Abstract

Until recently, the construction of polarizers for operation below ∼260 nm were limited to materials such as magnesium fluoride and crystalline quartz. These materials have a much smaller birefringence than calcite, but unlike calcite they have good transmission below 200 nm. These materials are, however, not well suited for Glan-Taylor-type polarizer designs, as they do not produce a large angular separation of the polarized components. A new material, α-barium borate, has recently become available, which transmits to just below 200 nm and has a birefringence that approaches that of calcite. We analyze the performance of various polarizer designs that use this material. Results are presented that compare theory with experimental investigation of a manufactured device.

© 2002 Optical Society of America

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References

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  1. M. Born, E. Wolf, Principles of Optics, 7th ed. (Cambridge University, Cambridge, UK, 1999).
  2. M. Bass, ed., Handbook of Optics (McGraw-Hill, New York, 1995), Vols. 1 and 2.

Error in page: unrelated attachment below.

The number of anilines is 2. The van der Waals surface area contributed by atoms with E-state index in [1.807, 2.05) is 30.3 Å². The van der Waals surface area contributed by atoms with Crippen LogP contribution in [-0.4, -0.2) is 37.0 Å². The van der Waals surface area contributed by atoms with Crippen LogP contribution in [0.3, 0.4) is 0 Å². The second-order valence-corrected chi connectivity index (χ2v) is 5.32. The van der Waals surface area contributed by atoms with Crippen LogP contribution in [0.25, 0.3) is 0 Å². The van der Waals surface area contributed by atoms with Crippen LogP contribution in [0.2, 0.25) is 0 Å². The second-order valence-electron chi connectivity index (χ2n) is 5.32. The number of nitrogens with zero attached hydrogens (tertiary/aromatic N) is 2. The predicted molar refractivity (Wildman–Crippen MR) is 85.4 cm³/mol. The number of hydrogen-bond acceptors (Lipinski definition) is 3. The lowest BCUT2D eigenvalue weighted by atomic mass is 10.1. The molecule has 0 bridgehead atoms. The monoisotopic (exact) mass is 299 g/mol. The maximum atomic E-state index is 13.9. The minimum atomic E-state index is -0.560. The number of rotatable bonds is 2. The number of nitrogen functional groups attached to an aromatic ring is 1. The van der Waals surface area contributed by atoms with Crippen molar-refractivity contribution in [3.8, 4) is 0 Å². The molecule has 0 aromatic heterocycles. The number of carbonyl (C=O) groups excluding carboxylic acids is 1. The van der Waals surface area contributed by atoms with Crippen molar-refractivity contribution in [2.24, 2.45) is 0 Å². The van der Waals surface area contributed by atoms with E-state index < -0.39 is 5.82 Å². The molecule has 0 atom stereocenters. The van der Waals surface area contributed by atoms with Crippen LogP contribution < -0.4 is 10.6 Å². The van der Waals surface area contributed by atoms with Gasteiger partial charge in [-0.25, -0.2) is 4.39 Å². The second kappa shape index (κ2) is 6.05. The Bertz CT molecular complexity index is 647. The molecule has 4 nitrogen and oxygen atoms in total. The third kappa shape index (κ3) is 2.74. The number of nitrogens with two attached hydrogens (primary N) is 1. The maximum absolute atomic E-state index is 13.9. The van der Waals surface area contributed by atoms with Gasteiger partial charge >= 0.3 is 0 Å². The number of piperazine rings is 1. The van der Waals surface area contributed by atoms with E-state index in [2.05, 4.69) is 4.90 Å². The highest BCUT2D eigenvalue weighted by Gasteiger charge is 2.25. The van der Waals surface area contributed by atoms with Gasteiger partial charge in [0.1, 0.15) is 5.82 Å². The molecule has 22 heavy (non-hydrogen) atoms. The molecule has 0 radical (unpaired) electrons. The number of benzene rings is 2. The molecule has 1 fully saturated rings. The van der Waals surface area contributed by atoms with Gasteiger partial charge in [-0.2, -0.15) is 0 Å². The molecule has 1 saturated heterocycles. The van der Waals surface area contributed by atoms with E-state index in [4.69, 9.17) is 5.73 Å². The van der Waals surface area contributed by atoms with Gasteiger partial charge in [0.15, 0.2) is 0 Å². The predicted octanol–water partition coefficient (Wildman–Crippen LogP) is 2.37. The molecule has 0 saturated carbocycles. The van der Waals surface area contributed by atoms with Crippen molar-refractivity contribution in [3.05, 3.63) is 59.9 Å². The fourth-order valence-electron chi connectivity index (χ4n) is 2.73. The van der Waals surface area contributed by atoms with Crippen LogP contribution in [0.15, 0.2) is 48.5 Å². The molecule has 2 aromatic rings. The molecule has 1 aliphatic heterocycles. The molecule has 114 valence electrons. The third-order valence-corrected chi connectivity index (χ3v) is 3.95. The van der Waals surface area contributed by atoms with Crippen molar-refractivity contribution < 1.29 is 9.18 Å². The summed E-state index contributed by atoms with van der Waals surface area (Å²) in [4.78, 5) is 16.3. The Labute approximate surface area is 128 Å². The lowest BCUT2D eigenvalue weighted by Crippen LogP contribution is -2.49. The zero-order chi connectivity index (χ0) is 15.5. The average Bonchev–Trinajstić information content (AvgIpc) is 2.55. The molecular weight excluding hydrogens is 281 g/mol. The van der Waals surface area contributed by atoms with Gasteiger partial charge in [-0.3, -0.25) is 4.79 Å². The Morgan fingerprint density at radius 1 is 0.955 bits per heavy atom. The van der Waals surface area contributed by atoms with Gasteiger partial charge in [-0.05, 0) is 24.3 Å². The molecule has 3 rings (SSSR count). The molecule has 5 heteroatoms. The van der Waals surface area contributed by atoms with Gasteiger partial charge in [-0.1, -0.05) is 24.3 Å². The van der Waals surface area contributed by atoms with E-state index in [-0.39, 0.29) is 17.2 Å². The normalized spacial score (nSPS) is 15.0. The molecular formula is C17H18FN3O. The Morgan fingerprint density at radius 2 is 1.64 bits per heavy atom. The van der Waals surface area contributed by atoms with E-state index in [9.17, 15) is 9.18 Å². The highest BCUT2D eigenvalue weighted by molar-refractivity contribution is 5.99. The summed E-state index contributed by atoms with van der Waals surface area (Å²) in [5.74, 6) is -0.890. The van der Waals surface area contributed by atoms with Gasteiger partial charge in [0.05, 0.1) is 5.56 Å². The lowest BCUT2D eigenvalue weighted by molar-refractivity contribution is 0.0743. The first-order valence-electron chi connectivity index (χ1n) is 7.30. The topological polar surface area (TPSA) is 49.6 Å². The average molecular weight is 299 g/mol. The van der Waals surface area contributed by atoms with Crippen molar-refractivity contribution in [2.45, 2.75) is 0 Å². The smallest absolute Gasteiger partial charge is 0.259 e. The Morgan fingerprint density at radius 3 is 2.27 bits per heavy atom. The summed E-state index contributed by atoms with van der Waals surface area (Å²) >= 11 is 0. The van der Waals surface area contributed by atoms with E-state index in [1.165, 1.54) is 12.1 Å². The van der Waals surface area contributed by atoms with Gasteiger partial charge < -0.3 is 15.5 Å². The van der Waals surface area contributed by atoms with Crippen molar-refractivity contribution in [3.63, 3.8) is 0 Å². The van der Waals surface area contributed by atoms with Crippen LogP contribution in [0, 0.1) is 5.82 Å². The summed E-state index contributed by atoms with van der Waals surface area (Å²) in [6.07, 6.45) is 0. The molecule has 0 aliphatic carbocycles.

3. Fujian JDSU CASIX, Inc., P.O. Box 1103, Fuzhou, Fujian 350014, China, http://www.casix.com .
  4. Halbo Optics, Chelmsford CM3 5ZA, UK, http://www.halbo.com .
  5. V. G. Dmitriev, G. G. Gurzadyan, D. N. Nikogosyan, Handbook of Nonlinear Optical Crystals, 2nd ed., A. E. Siegman, ed., Vol. 64 of Springer Series in Optical Sciences (Springer-Verlag, New York, 1997).
    [CrossRef]
  6. mathematica, Wolfram Research Inc., Champaign Ill., http://www.wolfram.com .
  7. R. K. Appel, C. D. Dyer, A. W. Jones, J. N. Lockwood, “Enhanced Raman spectroscopy using collection optics designed for continuously tunable excitation,” Meas. Sci. Technol. 13, 411–420 (2002).
    [CrossRef]
  8. R. K. Appel, C. D. Dyer, J. N . Lockwood, A. J. Bell, “Ultra-broadband collection and illumination optics for Raman and photoluminescence spectroscopy in the 200–700nm waveband,” Rev. Sci. Instrum. (to be published).
  9. T. Tamir, Integrated Optics, Vol. 7 of Springer Topics in Applied Physics (Springer-Verlag, Berlin, 1975).
  10. E. Hecht, A. Zajac, Optics (Addison-Wesley, Reading, Mass., 1974).
  11. D. Eimerl, L. Davis, S. Velsko, “Optical, mechanical, and thermal properties of barium borate,” J. Appl. Phys. 62, 1968–1983 (1987).
    [CrossRef]

2002

R. K. Appel, C. D. Dyer, A. W. Jones, J. N. Lockwood, “Enhanced Raman spectroscopy using collection optics designed for continuously tunable excitation,” Meas. Sci. Technol. 13, 411–420 (2002).
[CrossRef]

1987

D. Eimerl, L. Davis, S. Velsko, “Optical, mechanical, and thermal properties of barium borate,” J. Appl. Phys. 62, 1968–1983 (1987).
[CrossRef]

Appel, R. K.

R. K. Appel, C. D. Dyer, A. W. Jones, J. N. Lockwood, “Enhanced Raman spectroscopy using collection optics designed for continuously tunable excitation,” Meas. Sci. Technol. 13, 411–420 (2002).